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Looks like they did a very rough patch up job, this is what the inside of the lower rear double skinned section of the front guards is meant to look like (including "period" surface rust) - so you got it right with your opening:

 

post-105219-0-66698300-1508499642_thumb.jpg

 

Water draining down from the windscreen cowl flows down to this area and through the double skinned section and this does block up especially when the rubber seal on the panel breaks down allowing dirt etc. flicked up be the wheels to enter this area - not a good design.

Edited by AndBir

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Looks like they did a very rough patch up job, this is what the inside of the lower rear double skinned section of the front guards is meant to look like (including "period" surface rust) - so you got it right with your opening:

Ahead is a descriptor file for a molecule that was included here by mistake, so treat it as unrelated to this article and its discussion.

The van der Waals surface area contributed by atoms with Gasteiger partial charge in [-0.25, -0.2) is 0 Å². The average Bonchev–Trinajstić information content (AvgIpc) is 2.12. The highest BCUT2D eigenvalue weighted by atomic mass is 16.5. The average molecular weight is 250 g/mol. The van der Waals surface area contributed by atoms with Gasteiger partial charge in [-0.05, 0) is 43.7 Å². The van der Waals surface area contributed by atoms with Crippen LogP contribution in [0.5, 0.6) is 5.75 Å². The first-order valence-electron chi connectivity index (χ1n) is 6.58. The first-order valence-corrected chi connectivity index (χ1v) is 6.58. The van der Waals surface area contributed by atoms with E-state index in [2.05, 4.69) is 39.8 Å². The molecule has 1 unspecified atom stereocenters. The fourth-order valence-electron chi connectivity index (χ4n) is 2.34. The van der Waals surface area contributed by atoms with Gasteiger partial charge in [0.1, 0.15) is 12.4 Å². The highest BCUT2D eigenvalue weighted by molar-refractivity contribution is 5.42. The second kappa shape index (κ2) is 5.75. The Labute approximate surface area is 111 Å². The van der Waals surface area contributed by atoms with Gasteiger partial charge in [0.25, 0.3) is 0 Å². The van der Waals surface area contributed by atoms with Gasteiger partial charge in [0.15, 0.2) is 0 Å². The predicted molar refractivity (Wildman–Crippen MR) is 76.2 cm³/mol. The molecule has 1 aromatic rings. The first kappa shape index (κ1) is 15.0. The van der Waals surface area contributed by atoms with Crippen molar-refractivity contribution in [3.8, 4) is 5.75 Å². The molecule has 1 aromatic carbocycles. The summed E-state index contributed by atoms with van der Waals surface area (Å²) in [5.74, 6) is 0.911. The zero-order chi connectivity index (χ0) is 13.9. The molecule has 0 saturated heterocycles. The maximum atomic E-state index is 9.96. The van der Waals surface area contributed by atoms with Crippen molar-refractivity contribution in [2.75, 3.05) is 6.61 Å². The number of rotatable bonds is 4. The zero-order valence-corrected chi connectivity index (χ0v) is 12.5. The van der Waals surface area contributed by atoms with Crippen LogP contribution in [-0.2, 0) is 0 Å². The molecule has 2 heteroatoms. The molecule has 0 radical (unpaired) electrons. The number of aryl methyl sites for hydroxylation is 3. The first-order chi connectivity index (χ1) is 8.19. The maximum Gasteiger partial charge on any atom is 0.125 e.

attachicon.gifIMG_2946.JPG

 

Water draining down from the windscreen cowl flows down to this area and through the double skinned section and this does block up especially when the rubber seal on the panel breaks down allowing dirt etc. flicked up be the wheels to enter this area - not a good design.

Thanks for that. Mine were way too far gone to have any idea of what they were originally suppose to be like. Looks like I wasn't far off the mark, I just made mine a bit short.

 

I mentioned on the Youtube channel, but I think some P90A's had solid lifters. So you may not need to swap your ones over.

Yeah, it looks like I got lucky ;)